Children generally fare best when they have the emotional support and ongoing involvement of both parents. Establishing a parenting time schedule is one way to ensure and foster that involvement.Read More
A: “Bonding” is not the same as “attachment.” Parents bond with children; children attach to parents. Most parents bond quickly with their childrenRead More
engaging in arguments.
using their child as a messenger, spy, or mediator.Read More
Part Two: Parents do not support consistency in their child’s life by:
dropping in and out of the child’s life.
failing to show up on time or at all for scheduled parenting time.
failing to follow through on agreements about changes to the parenting time schedule. o failing to follow through on other commitments or agreements regarding the child.
interfering with parenting time because child support has not been paid.
making the child feel as if the child must choose between them or “take sides.”Read More
treating the other parent respectfully.Read More
agreeing on and using workable methods of respectful communication with the other parent.Read More
keeping each other informed about the child’s friends, activities, and eventsRead More
following the parenting time schedule.Read More
helping the child have regular contact with the other parent when they are not together,
such as by phone calls, video calls, texts, e-mail, cards, and letters.Read More
Parents may agree to use a neutral third party to help them discuss and develop their parenting time schedule or to make changes to an existing parenting time schedule. Parents may use professionals or non-professionals to assist them. One resource for additional information about neutral third parties is the Judicial Branch Alternative Dispute Resolution (ADR) website. Parents may also want to visit the Judicial Branch Early Neutral Evaluation (ENE) website. Other resources may be available in your community.Read More
may occur directly between parents or a parent and another person with whom the child is comfortable.Read More
A: A parenting time schedule and a parenting plan are not the same thing. In Minnesota, the rights and responsibilities of each parent may be set forth in either a custody order or a parenting plan, but not both. Custody orders and parenting plans are governed by different statutes and have different requirements. However, every custody order and every parenting plan must contain a parenting time schedule.Read More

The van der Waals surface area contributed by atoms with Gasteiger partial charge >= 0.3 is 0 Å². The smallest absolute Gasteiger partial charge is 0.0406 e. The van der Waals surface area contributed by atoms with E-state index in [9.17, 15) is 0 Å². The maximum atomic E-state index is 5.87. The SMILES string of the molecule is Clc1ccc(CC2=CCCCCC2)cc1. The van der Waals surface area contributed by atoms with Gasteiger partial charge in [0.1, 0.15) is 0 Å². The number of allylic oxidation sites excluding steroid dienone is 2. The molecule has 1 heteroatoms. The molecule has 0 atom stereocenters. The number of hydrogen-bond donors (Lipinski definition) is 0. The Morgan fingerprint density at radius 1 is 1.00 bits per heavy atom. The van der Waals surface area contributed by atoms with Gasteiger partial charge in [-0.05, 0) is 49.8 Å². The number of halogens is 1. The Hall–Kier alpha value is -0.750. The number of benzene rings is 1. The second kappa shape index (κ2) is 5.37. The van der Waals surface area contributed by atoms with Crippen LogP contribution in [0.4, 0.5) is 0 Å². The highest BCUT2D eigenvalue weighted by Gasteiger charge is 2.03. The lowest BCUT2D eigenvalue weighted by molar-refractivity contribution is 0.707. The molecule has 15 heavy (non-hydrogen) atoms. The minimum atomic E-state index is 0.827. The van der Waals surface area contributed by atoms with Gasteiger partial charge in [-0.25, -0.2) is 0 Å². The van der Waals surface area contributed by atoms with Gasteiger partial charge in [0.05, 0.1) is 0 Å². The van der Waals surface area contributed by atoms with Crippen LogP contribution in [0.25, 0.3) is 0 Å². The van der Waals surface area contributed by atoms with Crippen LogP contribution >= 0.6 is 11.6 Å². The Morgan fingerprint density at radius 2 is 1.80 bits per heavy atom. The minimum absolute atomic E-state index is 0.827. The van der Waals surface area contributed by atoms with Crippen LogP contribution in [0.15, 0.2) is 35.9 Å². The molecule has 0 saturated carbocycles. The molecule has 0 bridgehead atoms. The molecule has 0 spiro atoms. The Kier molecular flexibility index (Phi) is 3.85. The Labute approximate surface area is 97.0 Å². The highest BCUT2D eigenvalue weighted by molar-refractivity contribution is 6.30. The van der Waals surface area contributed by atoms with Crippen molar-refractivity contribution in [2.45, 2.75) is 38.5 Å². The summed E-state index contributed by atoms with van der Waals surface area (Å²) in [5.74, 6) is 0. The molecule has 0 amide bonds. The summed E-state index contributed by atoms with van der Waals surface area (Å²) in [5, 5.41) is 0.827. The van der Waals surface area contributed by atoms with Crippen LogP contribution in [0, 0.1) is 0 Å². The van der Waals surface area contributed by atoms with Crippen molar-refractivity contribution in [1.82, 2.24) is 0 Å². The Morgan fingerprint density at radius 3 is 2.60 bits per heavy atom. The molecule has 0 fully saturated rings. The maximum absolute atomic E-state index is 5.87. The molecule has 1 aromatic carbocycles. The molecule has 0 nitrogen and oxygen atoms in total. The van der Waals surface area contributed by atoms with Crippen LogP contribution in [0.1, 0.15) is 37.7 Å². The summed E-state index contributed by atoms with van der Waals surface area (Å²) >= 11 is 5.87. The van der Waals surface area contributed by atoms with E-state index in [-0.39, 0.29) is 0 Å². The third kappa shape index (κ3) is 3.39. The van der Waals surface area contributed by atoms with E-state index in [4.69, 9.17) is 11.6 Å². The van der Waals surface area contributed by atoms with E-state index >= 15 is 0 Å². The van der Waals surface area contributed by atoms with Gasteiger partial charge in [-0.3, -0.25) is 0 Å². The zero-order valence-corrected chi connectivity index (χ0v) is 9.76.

When there is more than one child in a family, it is usually beneficial for parents to create one parenting time schedule for all of the children. This is a supportive way to maintain sibling relationships. However, when there are significant age differences between siblings, children may benefit from different parenting time schedules due to their different developmental needs.Read More
Your local domestic violence our local domestic violence program may be able to refer you to attorneys who understand the issues faced by abuse victims and who have a history of doing a good job with other victims.Read More
A: Yes, you still should consult an attorney, because attorneys and advocates serve very different roles. It is also a very good idea to have a domestic abuse advocate working with you and your lawyer.Read More
Choosing an attorney is perhaps the most important decision you will make. Going through any court process alone without an attorney can be very difficult. The law and the rules of the court can be very complicated. You are likely dealing with upsetting facts that may make handling a legal process even harder.Read More
Answer: Over the years in Minnesota and Wisconsin cases we have found litigants in cases with domestic violence need legal counsel in the following circumstances:
Legal papers have been served on you
An agency has taken (or has threatened to take) your children
Confronting an abuser in the courtroom or otherwise is unsafe or intimidating
The other side has a lawyer
Domestic violence is a very complex area of the law.
Lawyers who are good at one kind of law are not necessarily good at domestic abuse cases.
Most sources of attorney names are not pre-screened for experience in representing victims of domestic violence.
The Yellow Pages, most internet sites, and other advertising services often don't include information about which attorneys are knowledgeable in domestic violence.